It is often said that communication, or lack of, can throw a major wrench in a story plot- but sometimes it can be considered a blessing in disguise. If you were to compare the story plot of Jane Austens’ Pride and Prejudice against that of Graham Swifts’ Waterland, you would hardly find any similarity. However the effects that communication and miscommunication have on each of the characters create a parallel between the two novels.
Throughout Austens’ entire novel, miscommunication plays a key role in the relationships between characters. One of the most interesting miscommunications can be found between Jane and Mr. Darcy. Unfortunately, he mistakes Jane’s modesty for disinterest in his good friend Mr. Bingley. So, through failure to show her true feelings of love for this man she encourages his friend to act out, whisking him away to London and adding a good deal of tension to the plot.
Then, in a horrid act of communication, Caroline Bingley sends a letter to Jane explaining her brother will likely marry Mr. Darcys sister, “Georgiana Darcy…My brother admires her greatly already, he will have frequent opportunity now of seeing her on the most intimate footing, her relations all wish the connection as much as his own…Am I wrong, my dearest Jane, in indulging the hope of an event which will secure the happiness of so many?” Clearly, communication is not always in the best interest of the character. This news only caused great distress for Jane and so increased the dislike that Elizabeth felt for Mr. Darcy, upon her finding out that Mr. Bingleys leaving was all his own doing.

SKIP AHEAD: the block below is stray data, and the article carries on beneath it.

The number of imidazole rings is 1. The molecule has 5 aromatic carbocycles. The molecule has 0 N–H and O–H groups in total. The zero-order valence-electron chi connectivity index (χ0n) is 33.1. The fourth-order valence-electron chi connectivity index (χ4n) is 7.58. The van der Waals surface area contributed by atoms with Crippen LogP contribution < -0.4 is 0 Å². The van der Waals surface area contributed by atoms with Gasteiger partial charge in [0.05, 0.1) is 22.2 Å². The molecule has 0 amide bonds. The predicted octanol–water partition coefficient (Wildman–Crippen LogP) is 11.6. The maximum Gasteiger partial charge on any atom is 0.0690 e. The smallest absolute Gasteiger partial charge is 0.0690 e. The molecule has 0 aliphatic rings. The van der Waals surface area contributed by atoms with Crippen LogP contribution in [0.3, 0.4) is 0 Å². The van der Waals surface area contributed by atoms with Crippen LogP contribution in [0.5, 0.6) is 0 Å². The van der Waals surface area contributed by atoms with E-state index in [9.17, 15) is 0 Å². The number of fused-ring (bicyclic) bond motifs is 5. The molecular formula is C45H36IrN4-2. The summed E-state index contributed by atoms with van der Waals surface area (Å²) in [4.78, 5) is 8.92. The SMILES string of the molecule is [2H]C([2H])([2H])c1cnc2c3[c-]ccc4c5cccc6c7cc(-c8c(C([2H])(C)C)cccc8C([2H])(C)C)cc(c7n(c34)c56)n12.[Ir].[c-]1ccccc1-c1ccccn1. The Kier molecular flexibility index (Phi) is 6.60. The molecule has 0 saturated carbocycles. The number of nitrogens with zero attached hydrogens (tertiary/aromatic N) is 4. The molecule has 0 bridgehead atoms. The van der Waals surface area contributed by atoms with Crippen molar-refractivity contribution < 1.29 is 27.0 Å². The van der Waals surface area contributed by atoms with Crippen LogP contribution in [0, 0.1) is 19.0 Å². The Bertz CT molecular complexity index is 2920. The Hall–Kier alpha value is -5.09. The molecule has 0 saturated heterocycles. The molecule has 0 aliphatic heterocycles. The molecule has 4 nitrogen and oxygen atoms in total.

As is later discovered in the story, Elizabeth falls in love with a side of Mr. Darcy that she did not know existed. A side of him that she only discovered due to a minor miscommunication on her sisters part, that resulted in her inability to send an urgent letter to Elizabeth three days earlier, calling her back home. It was in these three days that she toured his lovely home, Pemberley Woods, learned stories of him from his housekeeper and was able to see him as a courteous, kind, and amiable gentleman. Only then, did she begin to fall in love with him. So, clearly these miscommunications can cause an equal amount of pleasure as they do pain.
Unfortunately they do cause a great deal of pain, as you can see in Swifts’ Waterland novel. From the very beginning it is clear that the story is built on miscommunication, which allows the author to create a rapidly-thickening plot. However, it is not only the main characters, but all characters that are affected. In an effort to communicate where babies come from, a panicked Henry Crick lies to his one son, “They come from love, Dick. They’re made with- love.” With this in mind, Dick learns that Mary is pregnant, and he believes that their love...